This evening begins the first night of Rosh Hashanah, the Jewish New Year. This marks 5771 years since creation if every day in the Torah is taken as a literal 24 hour day and every year taken as a literal ~365 days give or take some adjustment for the lunar-solar calendar and leap years (for which the Jewish calendar adds an extra month).
For those of you who might be curious, no, the vast majority of Jews do not actually believe that it has been only 5771 years since Earth was created or that human life emerged in the first seven days. Rather most authorities insist that they be taken as symbolic of the passage of time as perceived by Hashem, which is necessarily beyond human understanding.
Rosh Hashanah itself lasts two days and is also known as Yom HaDin, the day of judgment. Not only does it mark the beginning of the Jewish calendar year, but it traditionally considered to be the time when Hashem decides the fate of all people: “the wicked and righteous alike.” As an intensely personal experience, one is obliged to look back on the last year, make personal amends for any wrongs they may have committed to their fellow human beings, and seek forgiveness to start the year afresh. This period of “judgment” lasts ten days until Yom Kippur, when according to tradition, the fates of all people are sealed.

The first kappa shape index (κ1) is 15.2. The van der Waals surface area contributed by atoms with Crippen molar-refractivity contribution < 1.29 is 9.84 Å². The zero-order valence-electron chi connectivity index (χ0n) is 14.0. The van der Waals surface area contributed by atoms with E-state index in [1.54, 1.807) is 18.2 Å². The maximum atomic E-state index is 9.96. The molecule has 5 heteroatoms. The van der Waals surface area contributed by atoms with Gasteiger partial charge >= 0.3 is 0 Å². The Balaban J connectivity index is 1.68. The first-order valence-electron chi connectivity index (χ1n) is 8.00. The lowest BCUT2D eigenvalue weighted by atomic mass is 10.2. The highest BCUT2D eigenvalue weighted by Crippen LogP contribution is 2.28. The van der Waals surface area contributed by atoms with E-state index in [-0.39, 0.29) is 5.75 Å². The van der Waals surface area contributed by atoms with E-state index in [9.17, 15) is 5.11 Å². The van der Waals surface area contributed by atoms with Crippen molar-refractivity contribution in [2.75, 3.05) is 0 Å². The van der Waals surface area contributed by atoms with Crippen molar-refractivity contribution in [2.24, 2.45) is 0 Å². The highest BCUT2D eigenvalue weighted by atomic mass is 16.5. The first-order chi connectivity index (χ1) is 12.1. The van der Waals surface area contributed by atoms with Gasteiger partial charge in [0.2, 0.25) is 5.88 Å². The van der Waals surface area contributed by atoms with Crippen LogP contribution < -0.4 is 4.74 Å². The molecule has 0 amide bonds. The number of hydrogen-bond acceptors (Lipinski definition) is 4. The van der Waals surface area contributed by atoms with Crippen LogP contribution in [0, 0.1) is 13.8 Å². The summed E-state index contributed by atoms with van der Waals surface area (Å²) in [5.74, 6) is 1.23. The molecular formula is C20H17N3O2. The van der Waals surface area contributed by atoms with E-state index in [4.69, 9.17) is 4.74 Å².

One of the most memorable parts of the Rosh Hashanah service is the blowing of the shofar, a hollowed out ram’s horn (or other kosher horned mammal except for the cow). The shofar is sounded one hundred times each day of Rosh Hashanah as a oral reminder of the holiness of the day as to break the complacency of the listener and shock them into repentance and reverence. A strong ba’al tekiah (shofar blower) is, in my mind, an integral part of the Rosh Hashanah experience.
This is my first Rosh Hashana ever in Israel and I am really looking forward to it. Later today, I am catching a bus to Efrat to stay with my cousin and his wife for the next three days, two of chag and one of Shabbat. He studies at Yeshivat Hamivtar, a modern orthodox yeshiva just outside of the city gates. It will also be my first Rosh Hashana spent at a yeshiva, which should also be very interesting. I anticipate doing a lot of learning.
Thank you as always for reading and please excuse the lack of posts over the next few very busy and spiritually consuming days. I wish you all l’shana tova tikatayvu, a new year in which you will be written for a good life.
!לשנה טובה תכתבו